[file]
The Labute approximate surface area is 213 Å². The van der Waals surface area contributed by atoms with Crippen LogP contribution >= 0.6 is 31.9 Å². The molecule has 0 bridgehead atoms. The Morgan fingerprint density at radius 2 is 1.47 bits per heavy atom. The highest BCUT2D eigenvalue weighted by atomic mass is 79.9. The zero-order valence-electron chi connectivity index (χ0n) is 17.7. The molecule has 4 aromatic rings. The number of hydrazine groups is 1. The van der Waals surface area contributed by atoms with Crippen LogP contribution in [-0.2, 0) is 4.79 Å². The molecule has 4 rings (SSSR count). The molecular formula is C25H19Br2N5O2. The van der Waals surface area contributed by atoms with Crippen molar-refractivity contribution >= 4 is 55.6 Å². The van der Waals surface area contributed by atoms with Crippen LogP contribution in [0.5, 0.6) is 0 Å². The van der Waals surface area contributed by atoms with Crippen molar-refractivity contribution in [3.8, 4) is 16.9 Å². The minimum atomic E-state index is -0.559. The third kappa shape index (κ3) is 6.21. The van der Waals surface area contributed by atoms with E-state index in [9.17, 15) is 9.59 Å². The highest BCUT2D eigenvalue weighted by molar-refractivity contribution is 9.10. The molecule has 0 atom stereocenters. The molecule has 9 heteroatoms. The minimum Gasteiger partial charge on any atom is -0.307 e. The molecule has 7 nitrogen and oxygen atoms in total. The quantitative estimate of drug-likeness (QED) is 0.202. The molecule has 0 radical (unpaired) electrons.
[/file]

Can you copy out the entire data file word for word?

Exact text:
The Labute approximate surface area is 213 Å². The van der Waals surface area contributed by atoms with Crippen LogP contribution >= 0.6 is 31.9 Å². The molecule has 0 bridgehead atoms. The Morgan fingerprint density at radius 2 is 1.47 bits per heavy atom. The highest BCUT2D eigenvalue weighted by atomic mass is 79.9. The zero-order valence-electron chi connectivity index (χ0n) is 17.7. The molecule has 4 aromatic rings. The number of hydrazine groups is 1. The van der Waals surface area contributed by atoms with Crippen LogP contribution in [-0.2, 0) is 4.79 Å². The molecule has 4 rings (SSSR count). The molecular formula is C25H19Br2N5O2. The van der Waals surface area contributed by atoms with Crippen molar-refractivity contribution >= 4 is 55.6 Å². The van der Waals surface area contributed by atoms with Crippen LogP contribution in [0.5, 0.6) is 0 Å². The van der Waals surface area contributed by atoms with Crippen molar-refractivity contribution in [3.8, 4) is 16.9 Å². The minimum atomic E-state index is -0.559. The third kappa shape index (κ3) is 6.21. The van der Waals surface area contributed by atoms with E-state index in [9.17, 15) is 9.59 Å². The highest BCUT2D eigenvalue weighted by molar-refractivity contribution is 9.10. The molecule has 0 atom stereocenters. The molecule has 9 heteroatoms. The minimum Gasteiger partial charge on any atom is -0.307 e. The molecule has 7 nitrogen and oxygen atoms in total. The quantitative estimate of drug-likeness (QED) is 0.202. The molecule has 0 radical (unpaired) electrons.